The use of prescribed sedatives goes down by half if mild exercise programmes are introduced among critically ill patients in the intensive care unit (ICU), research says.

Mild exercise, Johns Hopkins experts say, should be performed 30-45 minutes by patients under the guidance of specially-trained physical and occupational therapists.

It can include any combination of either leg or arm movements while laying flat in bed, sitting up or standing, or even walking slowly in the corridors of the ICU.

In its latest exercise report, the Johns Hopkins team closely monitored the progress of 57 patients admitted to The Johns Hopkins Hospital's medical intensive care unit (or MICU) in 2007. Their treatment encompassed 794 days spent in the unit.

Members of the MICU team checked the patients' records daily for several months before and after the physical rehabilitation project began.

Each patient was mechanically ventilated for at least four days, with half receiving no more than one exercising session before the enhanced exercise plan started, while half received at least seven physical therapy sessions after the plan's implementation.

“Our work challenges physicians to rethink how they treat critically ill patients and shows the downstream benefits of early mobilisation exercises,” says critical care specialist Dale Needham, who spearheaded the project.

“Our patients keep telling us that they do not want to be confined to their beds, they want to be awake, alert and moving,” says Mr. Needham, associate professor at the Johns Hopkins University School of Medicine.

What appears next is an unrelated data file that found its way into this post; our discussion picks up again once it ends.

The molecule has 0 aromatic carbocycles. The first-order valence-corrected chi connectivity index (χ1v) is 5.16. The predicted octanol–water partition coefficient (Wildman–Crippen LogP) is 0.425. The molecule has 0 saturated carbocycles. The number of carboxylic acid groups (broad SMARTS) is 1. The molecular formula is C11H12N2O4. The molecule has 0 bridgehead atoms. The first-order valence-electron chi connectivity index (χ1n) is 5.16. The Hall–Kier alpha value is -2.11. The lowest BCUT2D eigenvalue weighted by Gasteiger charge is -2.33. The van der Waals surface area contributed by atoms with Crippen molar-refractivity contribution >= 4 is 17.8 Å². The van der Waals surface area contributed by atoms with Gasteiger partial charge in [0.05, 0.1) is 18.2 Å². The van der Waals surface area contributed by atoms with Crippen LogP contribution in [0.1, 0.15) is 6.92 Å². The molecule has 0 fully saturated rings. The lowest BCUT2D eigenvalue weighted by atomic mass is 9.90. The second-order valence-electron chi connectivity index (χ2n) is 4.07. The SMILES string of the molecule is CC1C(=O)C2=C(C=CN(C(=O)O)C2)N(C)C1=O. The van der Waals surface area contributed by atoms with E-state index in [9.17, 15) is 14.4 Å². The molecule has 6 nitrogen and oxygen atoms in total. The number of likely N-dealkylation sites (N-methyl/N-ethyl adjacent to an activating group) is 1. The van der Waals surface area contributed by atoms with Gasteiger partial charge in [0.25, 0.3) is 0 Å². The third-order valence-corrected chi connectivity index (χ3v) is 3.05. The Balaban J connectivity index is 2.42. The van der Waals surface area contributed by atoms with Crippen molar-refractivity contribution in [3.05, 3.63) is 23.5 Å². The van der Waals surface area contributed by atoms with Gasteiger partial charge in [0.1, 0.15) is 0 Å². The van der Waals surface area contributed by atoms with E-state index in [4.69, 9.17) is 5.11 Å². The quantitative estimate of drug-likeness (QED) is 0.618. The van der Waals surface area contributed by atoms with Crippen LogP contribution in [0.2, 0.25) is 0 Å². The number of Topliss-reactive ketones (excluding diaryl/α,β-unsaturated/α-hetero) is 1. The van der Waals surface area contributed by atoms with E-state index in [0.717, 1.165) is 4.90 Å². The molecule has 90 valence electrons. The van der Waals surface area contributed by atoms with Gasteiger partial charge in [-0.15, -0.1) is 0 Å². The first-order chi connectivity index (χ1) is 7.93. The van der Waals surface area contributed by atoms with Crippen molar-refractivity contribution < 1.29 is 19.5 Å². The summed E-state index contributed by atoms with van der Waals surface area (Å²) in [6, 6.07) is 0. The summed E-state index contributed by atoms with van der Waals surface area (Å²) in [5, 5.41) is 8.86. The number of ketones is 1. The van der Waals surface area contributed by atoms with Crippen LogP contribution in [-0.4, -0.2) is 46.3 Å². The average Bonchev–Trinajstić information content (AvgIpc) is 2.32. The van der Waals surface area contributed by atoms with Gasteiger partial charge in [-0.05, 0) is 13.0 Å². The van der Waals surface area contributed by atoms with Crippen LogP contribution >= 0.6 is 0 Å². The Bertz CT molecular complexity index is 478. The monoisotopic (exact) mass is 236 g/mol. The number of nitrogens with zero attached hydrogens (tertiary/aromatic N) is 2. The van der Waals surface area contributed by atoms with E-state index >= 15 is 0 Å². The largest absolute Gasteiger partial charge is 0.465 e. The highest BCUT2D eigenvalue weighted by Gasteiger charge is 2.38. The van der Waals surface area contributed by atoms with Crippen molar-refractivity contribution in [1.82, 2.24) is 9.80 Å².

“Patients are not afraid of exercising when they are in the ICU, and they are embracing this new approach to their care in the ICU. It actually motivates them to get well and reminds them that they have a life outside the four walls surrounding their hospital beds,” he adds.

Mr. Needham and colleagues found that the use of drowsiness-causing benzodiazepines declined to only 26 percent of patient days spent in the MICU in the four months, following introduction of early mobilisation practices, compared to 50 percent of patient days in the three months leading up to the project.

Daily episodes of delirium, when a patient may hallucinate, be unable to think straight, or simply be unaware of their surroundings, were sharply curtailed, a Johns Hopkins release said.

The findings were published in the online edition of Physical Medicine and Rehabilitation Friday.

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